How to keep your kids safe online during the coronavirus lockdown

3 November 2020

Worried about how to keep your kids safe online during lockdown? It’s a tough time for everyone right now, but especially parents and children. With increasing restrictions across the UK, there’s renewed pressure on families as they spend more time together, with fewer avenues of support available if they need a hand.

But we can help.

Many parents want to know how to keep their children safe online during the pandemic, so we’re working hard to make sure our services are there when you need them. That’s why our confidential helpline, live chat and messaging service are still open, meaning you can get advice on the steps you can take to keep your children safe, and help if something goes wrong.

During lockdown, children might be spending more time unsupervised or online, but there are plenty of ways you can help to keep your kids safe online during lockdown. Here are our top tips.


How to keep your kids safe online during lockdown

Connect with your child

One of the keys to help you keep your kids safe online during lockdown is to connect with them. Use this time to really get to know your child, and to understand their relationships online and offline.

It is important to keep lines of communication open with your children, and to make sure they know they can come to you with their worries.

Be curious about who is in your child’s online world, in the same way you’re curious about who they spend time with offline. Encourage them to teach you how to use their social media platforms, and have fun: make a funny video, use Snapchat filters and also ask them about any difficulties they have had and how they overcame them.

Help your children to understand their rights and responsibilities online

Talk about what they think is normal online and what to expect from others and themselves.

You can help your children to understand their rights and responsibilities, encouraging them to think about how they can be kind online, and reassuring them that you will be there if they need any help.

“You do need to be really careful…people say you can trust them but you just don’t know that.” A young person who spoke to us about their online experiences

Consider downloading our SMART rules for parents and carers to share with children and each other. There is no ‘one-size-fits-all’, but these SMART rules offer some suggestions about ways to communicate positively with your children.

Teach your children to look for ‘red flags’

Let them know that it’s ok to ask for help when they need it. Whilst your children’s knowledge of technology might be better than yours, you do know how to initiate and maintain relationships. You can help your children to develop a healthy suspicion of others and help them understand ‘red flags’, for example, someone who tries to get them to break the law, do things they don’t want to do, or isolate them from their friends and family.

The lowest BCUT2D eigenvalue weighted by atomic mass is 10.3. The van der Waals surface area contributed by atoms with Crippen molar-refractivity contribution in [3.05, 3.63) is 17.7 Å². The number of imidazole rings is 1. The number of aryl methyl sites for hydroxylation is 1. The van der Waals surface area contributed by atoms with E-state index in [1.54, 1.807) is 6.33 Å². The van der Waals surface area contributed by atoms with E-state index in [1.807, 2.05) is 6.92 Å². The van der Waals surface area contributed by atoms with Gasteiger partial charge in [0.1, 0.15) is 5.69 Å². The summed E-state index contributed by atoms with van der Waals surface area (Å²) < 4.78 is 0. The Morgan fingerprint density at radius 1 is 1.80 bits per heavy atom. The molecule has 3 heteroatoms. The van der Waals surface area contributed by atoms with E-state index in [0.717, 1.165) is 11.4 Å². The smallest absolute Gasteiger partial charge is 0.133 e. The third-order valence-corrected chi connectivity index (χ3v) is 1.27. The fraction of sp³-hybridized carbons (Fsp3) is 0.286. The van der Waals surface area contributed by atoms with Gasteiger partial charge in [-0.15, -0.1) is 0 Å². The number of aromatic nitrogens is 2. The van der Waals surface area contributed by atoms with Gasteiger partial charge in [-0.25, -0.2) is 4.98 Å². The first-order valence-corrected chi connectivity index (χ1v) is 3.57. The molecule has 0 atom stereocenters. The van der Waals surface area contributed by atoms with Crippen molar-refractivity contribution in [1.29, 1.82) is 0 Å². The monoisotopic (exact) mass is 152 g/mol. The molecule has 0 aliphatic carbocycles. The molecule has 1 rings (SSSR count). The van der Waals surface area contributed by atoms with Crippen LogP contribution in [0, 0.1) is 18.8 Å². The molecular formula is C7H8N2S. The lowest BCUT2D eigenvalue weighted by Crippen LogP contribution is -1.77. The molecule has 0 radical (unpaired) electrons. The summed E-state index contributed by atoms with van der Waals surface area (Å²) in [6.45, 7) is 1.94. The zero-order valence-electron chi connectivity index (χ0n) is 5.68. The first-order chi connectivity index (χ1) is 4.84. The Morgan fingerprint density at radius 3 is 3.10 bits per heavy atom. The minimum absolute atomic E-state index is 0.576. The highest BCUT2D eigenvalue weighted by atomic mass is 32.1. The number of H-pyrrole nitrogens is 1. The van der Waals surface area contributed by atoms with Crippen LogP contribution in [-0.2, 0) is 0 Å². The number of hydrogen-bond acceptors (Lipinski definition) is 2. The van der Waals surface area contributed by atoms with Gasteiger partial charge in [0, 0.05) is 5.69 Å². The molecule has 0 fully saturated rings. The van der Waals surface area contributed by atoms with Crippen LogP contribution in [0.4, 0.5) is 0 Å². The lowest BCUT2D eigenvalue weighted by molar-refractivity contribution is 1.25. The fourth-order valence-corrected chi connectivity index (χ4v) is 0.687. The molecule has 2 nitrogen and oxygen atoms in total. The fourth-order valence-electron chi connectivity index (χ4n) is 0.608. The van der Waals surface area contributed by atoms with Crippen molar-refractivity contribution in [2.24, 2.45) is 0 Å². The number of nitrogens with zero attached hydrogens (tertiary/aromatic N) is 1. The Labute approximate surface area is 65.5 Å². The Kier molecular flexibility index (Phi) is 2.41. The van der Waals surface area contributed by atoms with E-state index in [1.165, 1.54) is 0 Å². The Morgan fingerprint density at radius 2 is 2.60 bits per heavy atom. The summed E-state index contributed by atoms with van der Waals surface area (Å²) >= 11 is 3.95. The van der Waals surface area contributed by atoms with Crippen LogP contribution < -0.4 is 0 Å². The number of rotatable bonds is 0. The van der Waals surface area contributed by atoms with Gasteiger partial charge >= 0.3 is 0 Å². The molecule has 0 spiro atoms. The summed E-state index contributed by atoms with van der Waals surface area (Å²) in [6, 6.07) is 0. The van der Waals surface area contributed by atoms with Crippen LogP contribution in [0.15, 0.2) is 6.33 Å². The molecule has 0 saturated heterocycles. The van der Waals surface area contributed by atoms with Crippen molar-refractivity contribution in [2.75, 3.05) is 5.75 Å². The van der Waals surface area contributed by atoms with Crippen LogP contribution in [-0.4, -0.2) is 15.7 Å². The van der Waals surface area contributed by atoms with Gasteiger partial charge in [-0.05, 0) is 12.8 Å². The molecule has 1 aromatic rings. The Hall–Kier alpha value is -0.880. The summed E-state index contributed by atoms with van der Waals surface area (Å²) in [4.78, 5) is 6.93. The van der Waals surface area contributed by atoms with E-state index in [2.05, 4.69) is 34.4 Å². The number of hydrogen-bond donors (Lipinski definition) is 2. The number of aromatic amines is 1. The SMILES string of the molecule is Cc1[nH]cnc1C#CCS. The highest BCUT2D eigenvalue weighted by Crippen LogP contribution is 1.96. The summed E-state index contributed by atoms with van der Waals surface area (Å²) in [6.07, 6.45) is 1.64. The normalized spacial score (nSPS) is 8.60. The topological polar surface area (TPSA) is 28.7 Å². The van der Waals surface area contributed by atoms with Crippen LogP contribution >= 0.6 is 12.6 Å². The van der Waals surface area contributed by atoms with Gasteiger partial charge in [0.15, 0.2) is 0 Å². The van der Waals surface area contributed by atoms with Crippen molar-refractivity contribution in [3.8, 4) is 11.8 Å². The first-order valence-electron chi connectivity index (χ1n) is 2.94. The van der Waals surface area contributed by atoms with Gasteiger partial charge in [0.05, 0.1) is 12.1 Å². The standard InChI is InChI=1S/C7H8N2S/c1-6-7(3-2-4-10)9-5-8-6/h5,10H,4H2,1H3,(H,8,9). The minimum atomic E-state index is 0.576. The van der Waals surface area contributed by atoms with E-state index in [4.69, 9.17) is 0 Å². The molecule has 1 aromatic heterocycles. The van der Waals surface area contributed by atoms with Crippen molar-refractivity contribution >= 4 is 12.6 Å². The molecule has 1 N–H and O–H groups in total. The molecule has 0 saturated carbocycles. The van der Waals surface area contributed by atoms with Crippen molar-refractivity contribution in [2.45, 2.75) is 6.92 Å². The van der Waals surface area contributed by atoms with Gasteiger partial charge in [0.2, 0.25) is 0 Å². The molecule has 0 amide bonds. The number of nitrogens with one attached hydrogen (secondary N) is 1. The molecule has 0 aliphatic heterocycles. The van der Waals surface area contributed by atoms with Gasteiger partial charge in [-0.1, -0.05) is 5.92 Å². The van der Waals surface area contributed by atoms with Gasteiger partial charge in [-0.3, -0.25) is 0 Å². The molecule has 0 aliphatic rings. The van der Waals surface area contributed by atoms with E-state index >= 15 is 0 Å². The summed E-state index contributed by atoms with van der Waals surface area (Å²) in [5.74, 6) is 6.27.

Encourage them to think critically and question what they see online. Talk to them about where they go to get information they trust, talk about fake news, fake followers and scams.

Consider creating a family safety plan, designed to create a safer environment and a support network for everyone in your family.

Parent and child at computer together: How to keep your kids safe online during the Coronavirus lockdown
Photo by Julia M Cameron from Pexels

Know how to report issues online

Ask your children if they know how to report something on social media. If they say yes, get them to show you. If not, then it’s an opportunity to learn together.

You or your child can make a report directly to CEOP if something has happened online that has made them feel unsafe, scared or worried. This might be from someone they know in real life, or someone they have only ever met online.

Learn more about making a report via CEOP or IWF.

Help them develop their emotional intelligence

Share your knowledge and experience of initiating and maintaining relationships. For example, sometimes people seem nice at first and then they turn out to be mean.

Help your child know they have a choice about who they talk to, and that they can change their mind. If things get weird or speaking with someone doesn’t make them feel good, they have a right to distance themselves.

Let them know that they can talk to you.

Promote quality screen time

Lots of people worry about quantity of screen time, but there can be lots of positives about what your child is doing online – keeping in touch with friends and researching homework, for example.

What’s important is promoting quality screen time – the internet has plenty of fun activities and learning opportunities which are hugely beneficial for all ages.

Find information and resources to keep your kids safe online

Our Parents Protect website has plenty of information and resources on how to keep children safe from sexual abuse, including what to do if your child gets into trouble online.



Use our confidential helpline and secure messaging service if you need to speak to someone about your worries about child sexual abuse and preventing it.


Who we help

As a child protection charity, we work to prevent child sexual abuse by making sure adults know what they can do to keep children safe. Through our anonymous and confidential online advice and self-help resources, we can help you:


Call our confidential helpline: 0808 1000 900

We also have a guide for parents worried about a child or young person who has got into trouble online and information if your child is being investigated for getting into trouble online.

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